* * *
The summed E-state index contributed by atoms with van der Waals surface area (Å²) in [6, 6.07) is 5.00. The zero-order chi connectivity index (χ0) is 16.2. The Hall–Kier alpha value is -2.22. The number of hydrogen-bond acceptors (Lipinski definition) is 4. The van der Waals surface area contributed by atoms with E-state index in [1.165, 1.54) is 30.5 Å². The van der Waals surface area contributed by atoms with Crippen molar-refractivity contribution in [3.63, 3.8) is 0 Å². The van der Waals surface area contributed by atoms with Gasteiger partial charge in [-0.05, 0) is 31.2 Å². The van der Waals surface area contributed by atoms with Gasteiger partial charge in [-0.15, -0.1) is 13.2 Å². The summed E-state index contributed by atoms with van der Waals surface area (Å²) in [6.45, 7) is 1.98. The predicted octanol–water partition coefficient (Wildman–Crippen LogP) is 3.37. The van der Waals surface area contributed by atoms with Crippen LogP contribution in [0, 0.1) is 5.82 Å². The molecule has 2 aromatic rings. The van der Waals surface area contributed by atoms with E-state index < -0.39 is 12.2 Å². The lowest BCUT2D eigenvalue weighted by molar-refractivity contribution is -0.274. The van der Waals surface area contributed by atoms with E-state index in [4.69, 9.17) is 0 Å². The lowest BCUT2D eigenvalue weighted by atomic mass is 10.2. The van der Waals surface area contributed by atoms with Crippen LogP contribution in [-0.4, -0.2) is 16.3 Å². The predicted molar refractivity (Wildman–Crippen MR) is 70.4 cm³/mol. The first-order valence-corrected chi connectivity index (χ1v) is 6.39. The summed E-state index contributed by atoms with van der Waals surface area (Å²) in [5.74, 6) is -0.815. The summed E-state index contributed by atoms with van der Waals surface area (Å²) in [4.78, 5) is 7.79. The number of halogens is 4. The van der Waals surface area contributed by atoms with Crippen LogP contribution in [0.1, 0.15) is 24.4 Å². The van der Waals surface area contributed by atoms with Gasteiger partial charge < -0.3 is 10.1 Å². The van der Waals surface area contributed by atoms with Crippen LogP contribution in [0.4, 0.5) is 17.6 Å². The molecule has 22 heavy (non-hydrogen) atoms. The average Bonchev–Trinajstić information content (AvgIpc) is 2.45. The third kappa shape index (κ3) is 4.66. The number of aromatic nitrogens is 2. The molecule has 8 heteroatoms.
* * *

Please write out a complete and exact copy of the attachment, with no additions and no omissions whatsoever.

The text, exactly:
The summed E-state index contributed by atoms with van der Waals surface area (Å²) in [6, 6.07) is 5.00. The zero-order chi connectivity index (χ0) is 16.2. The Hall–Kier alpha value is -2.22. The number of hydrogen-bond acceptors (Lipinski definition) is 4. The van der Waals surface area contributed by atoms with E-state index in [1.165, 1.54) is 30.5 Å². The van der Waals surface area contributed by atoms with Crippen molar-refractivity contribution in [3.63, 3.8) is 0 Å². The van der Waals surface area contributed by atoms with Gasteiger partial charge in [-0.05, 0) is 31.2 Å². The van der Waals surface area contributed by atoms with Gasteiger partial charge in [-0.15, -0.1) is 13.2 Å². The summed E-state index contributed by atoms with van der Waals surface area (Å²) in [6.45, 7) is 1.98. The predicted octanol–water partition coefficient (Wildman–Crippen LogP) is 3.37. The van der Waals surface area contributed by atoms with Crippen LogP contribution in [0, 0.1) is 5.82 Å². The molecule has 2 aromatic rings. The van der Waals surface area contributed by atoms with E-state index < -0.39 is 12.2 Å². The lowest BCUT2D eigenvalue weighted by molar-refractivity contribution is -0.274. The van der Waals surface area contributed by atoms with E-state index in [4.69, 9.17) is 0 Å². The lowest BCUT2D eigenvalue weighted by atomic mass is 10.2. The van der Waals surface area contributed by atoms with Crippen LogP contribution in [-0.4, -0.2) is 16.3 Å². The predicted molar refractivity (Wildman–Crippen MR) is 70.4 cm³/mol. The first-order valence-corrected chi connectivity index (χ1v) is 6.39. The summed E-state index contributed by atoms with van der Waals surface area (Å²) in [5.74, 6) is -0.815. The summed E-state index contributed by atoms with van der Waals surface area (Å²) in [4.78, 5) is 7.79. The number of halogens is 4. The van der Waals surface area contributed by atoms with Crippen LogP contribution in [0.1, 0.15) is 24.4 Å². The van der Waals surface area contributed by atoms with Gasteiger partial charge < -0.3 is 10.1 Å². The van der Waals surface area contributed by atoms with Crippen LogP contribution in [0.4, 0.5) is 17.6 Å². The molecule has 22 heavy (non-hydrogen) atoms. The average Bonchev–Trinajstić information content (AvgIpc) is 2.45. The third kappa shape index (κ3) is 4.66. The number of aromatic nitrogens is 2. The molecule has 8 heteroatoms.